On the other hand, maybe we shouldn't try to label our books down to the subgenre of the subgenre, as this may turn away some readers. Maybe we should promote our work under a broad genre and let readers take their own journey of discovery.
Doing this can bring some surprises, as I discovered. One of my books I considered an action romance was purchased by an editor who saw it as a "feel good Christmas story." Later on, this same book was picked up by an erotica reviewer. She loved it and nominated it for best erotic cover. Though I was delighted the subject matter of the story resonated deeply with her, I was also a little baffled she labeled it "erotica" as there was no love scene until near the end of the story and a teddy bear graced the cover. Each of us brought our own life experiences and made our own journey of discovery through the pages of that book.
So should we try to label our books or not? You can see that's a trick question--there isn't one answer.
Most of us will write our own query letters or pitches or do our own marketing. But don't worry about a label to the point where you freeze on writing your story because it won't "fit" somewhere. Write that fantastic book and then look for a unique angle to approach an agent or editor, or to launch a marketing campaign.
Your creative mind can write three hundred pages of a story. It can also come up with a few brilliantly descriptive sentences to bring that story to readers. That's part of the fun!
Want to try it? Come up with two or three marketing angles for your work in progress or a favorite book by someone else.
I'll give you my example in a comment…
Wednesday, February 16, 2011
Current Project: Spirit of the Sky
Status: A third of the way
My struggle is trying to promote my books when they are several subgenres.
Subgenres are the more dissected genres.
The major genres are:
Romance stories that focus on love and relationships.
Westerns historical fiction that deals with life in the American west pre1900.
Mysteries these books have characters who investigate crimes or mysteries.
Science fiction these books have scientific data as the basis with stories that have apocalypse scenarios, future worlds, or space travel, etc.
Fantasy or Paranormal has “unreal” or magical things, or things not possible in the real world, and may contain alternate worlds and/or mythical and made up creatures or peoples.
Thrillers have themes with or without spies who usually are involved in investigating various events, many times on a global scale or a government scandal.
Horror deals with supernatural or apocalyptic events, usually graphic cases of murder or mutilation caused by humans or other sources.
Historical fiction invents characters or deeds for a specific time period telling the story of that time period through fictional and non-fictional but fictionalized characters.
Suspense these are books that keep you on the edge of your seat like a thriller or a mystery but not as worldly as a thriller and more murders/violence than a mystery.
Action Adventure The words pretty much sum it up. It's a read that has lots of action and adventure. Not as spy-filled as a thriller, but can have some mystery and more lighthearted than a suspense.
Detective/police stories are just that; books with the main characters carrying out detective and police work.
Woman's Fiction stories about women and their struggles and triumphs. They can be about best friends, mothers and daughters, sisters, cousins, any female relationships.
Literary these are books where a story is told which may or may not have a clear meaning.
Mainstream are books on any subject hat isn't clearly stated in the genres above.
The description of subgenres from Free Dictionary is: A subcategory within a particular genre: The academic mystery is a subgenre of the mystery novel.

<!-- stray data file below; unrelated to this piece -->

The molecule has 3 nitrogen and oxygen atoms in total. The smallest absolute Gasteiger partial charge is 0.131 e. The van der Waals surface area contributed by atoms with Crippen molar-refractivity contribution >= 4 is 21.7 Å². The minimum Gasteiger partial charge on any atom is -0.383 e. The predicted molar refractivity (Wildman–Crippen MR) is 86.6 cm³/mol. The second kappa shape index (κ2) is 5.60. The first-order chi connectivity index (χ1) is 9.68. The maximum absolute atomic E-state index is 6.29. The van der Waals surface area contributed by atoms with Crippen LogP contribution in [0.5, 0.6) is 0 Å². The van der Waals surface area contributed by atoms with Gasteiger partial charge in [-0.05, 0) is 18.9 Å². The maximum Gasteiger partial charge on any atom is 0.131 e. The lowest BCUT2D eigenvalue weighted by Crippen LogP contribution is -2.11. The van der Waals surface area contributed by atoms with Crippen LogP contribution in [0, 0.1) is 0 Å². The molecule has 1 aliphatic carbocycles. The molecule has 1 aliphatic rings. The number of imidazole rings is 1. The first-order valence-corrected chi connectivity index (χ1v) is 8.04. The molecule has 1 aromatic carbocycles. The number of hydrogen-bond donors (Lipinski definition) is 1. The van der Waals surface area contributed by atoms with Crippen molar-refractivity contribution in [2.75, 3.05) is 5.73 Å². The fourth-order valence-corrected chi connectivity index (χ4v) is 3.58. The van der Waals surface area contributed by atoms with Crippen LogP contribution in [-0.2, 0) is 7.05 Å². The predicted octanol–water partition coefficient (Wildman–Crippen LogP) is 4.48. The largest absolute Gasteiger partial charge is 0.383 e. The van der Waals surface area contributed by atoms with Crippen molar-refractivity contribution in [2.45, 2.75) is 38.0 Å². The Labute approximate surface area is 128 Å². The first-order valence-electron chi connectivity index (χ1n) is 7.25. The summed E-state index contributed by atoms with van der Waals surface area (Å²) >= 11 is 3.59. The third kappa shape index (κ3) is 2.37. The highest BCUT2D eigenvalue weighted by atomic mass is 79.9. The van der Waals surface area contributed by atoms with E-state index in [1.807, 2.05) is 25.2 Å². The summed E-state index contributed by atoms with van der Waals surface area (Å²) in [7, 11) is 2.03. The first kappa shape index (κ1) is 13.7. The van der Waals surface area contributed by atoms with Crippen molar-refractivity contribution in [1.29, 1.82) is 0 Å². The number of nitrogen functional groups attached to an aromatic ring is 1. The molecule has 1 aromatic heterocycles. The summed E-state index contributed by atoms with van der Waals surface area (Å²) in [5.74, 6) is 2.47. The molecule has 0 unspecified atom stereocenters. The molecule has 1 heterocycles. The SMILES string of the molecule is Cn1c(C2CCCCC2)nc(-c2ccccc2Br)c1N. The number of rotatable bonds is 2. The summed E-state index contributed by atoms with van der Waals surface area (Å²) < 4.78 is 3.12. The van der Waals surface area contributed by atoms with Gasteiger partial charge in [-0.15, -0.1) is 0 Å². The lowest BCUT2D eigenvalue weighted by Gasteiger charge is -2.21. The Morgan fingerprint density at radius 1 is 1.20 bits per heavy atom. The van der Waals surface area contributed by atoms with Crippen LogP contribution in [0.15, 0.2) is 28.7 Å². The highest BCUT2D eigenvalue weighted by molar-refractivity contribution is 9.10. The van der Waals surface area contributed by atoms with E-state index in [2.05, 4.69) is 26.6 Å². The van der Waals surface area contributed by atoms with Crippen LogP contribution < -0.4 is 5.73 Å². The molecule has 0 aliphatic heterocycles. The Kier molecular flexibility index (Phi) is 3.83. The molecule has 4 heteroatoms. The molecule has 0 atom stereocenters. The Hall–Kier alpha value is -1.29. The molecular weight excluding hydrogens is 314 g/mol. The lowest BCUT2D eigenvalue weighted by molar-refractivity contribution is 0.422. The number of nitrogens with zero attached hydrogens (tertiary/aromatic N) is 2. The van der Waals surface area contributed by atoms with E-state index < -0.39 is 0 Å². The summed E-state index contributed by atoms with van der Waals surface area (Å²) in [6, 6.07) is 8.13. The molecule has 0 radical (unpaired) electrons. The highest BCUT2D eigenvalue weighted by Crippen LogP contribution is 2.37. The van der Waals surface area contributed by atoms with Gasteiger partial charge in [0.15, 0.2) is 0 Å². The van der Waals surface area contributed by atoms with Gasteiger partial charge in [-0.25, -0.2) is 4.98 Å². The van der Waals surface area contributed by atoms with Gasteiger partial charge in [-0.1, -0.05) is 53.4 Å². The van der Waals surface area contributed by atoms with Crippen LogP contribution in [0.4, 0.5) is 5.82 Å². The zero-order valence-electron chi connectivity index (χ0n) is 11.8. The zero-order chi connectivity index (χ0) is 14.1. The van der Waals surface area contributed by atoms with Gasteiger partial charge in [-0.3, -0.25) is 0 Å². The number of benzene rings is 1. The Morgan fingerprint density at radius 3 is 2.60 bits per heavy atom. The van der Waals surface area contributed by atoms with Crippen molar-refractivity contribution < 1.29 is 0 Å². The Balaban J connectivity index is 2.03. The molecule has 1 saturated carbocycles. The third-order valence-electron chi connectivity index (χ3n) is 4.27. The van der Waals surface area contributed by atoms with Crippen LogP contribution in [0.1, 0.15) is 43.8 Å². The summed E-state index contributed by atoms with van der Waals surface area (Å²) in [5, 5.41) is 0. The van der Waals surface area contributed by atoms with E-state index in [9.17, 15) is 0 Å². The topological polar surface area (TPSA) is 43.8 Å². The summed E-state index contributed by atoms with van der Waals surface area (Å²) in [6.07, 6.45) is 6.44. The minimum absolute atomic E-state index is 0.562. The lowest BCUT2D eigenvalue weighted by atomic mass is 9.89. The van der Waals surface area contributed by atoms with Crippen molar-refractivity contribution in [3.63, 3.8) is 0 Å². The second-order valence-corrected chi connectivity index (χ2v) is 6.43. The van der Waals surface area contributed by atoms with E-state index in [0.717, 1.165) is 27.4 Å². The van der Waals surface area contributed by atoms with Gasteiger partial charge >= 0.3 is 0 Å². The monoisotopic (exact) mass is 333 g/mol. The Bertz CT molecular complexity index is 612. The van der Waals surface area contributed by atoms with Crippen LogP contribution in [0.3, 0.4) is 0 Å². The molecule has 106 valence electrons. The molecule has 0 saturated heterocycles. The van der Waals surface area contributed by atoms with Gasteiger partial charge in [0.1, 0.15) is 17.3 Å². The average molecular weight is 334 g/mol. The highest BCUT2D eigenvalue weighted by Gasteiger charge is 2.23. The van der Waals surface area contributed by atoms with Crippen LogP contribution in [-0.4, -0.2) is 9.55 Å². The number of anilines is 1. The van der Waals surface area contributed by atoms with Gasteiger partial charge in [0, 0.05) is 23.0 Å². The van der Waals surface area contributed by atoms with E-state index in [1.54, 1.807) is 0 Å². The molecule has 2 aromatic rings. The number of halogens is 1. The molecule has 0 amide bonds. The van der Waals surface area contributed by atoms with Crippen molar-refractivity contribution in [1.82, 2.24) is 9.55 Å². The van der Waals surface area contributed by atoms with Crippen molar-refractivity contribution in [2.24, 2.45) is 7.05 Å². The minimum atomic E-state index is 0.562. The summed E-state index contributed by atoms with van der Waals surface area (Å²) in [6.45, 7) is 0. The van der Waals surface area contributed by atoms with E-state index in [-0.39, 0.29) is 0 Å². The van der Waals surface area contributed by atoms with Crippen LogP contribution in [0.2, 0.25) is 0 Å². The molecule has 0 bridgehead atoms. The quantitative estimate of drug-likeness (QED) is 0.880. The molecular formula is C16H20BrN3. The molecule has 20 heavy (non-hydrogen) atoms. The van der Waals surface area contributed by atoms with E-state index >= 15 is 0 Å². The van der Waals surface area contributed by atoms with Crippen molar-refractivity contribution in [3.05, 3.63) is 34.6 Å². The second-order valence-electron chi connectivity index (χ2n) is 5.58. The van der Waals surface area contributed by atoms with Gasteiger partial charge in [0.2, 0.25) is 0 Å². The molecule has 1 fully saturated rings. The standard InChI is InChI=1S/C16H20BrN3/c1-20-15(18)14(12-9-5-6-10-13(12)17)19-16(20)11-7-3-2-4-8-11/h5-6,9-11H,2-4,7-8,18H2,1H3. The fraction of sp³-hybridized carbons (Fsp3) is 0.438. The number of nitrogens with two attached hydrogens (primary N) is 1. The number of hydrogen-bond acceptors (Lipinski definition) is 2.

So you can combine any of the above genres and you have subgenres.
What do you like to read? A pure genre book or do you browse and read the subgenre books? What do you write? A pure genre or a subgenre? Is there a reason you prefer either or both?
***Disclaimer- This is not all the genres, these are the main ones.
Monday, February 14, 2011
Friday, February 11, 2011
As authors we here this phrase in many different contexts.
“If you want to sell, write what you are passionate about.”
“I love this book because I wrote from my heart. It is my passion.”
Have you ever felt as if you have lived in another time period because you are drawn to certain events in history?
As a competitive swimmer I have always enjoyed a love of water. The ebb and flow of it is soothing and comforting, yet I have a strong fear of drowning. I refused to see the movie Titanic with my husband on his birthday several years ago. Yet somehow he managed to get me there. I hated the movie, no I loathed it and I don’t believe I have forgiven him. How old is the movie. Sometime I wonder if I was on that ill-fated ship.
I have other phobias—perhaps I am just strange. Back to topic. I have found myself drawn to many genres. I have a love of the old west, the Sioux the pioneers as well as the cavalry. I have a passion for the War Between the States as well as the Revolutionary War. And strangely I also find myself drawn to the Vikings.
I have written one short Civil War story, one story about Vikings several Scottish Highland books and a few from the Regency period. I do love history. Perhaps there is nothing strange about me other than my love of the past.
What is your favorite time in history and do you feel a strong pull to a historical event?
Thursday, February 10, 2011
Current Project: Blindsight, Romantic Suspense
Status: 85% First Draft
As writers of popular fiction, we have a plethora of genres and subgenres in which to tell our stories. What does that mean for us as writers? How does our genre or subgenre choice affect our writing?
• The primary aim of genre fiction is entertainment.
• All genre (popular, commercial, mass market) fiction involves telling a story through a plot that has a beginning, middle, and an end.
• These stories must have well-defined characters, including a protagonist (whose choices and actions in pursuit of a goal propel him through the setting) and an antagonist (who opposes the protagonist.)
• A setting, or story world, challenges the protagonist and, together with the antagonist, forces him to emerge either triumphant or defeated.
• A theme unifies the story and the characters’ growth arcs (or lack thereof.)
What sets a genre apart?
Specific conventions such as:
• Plot events
• Character types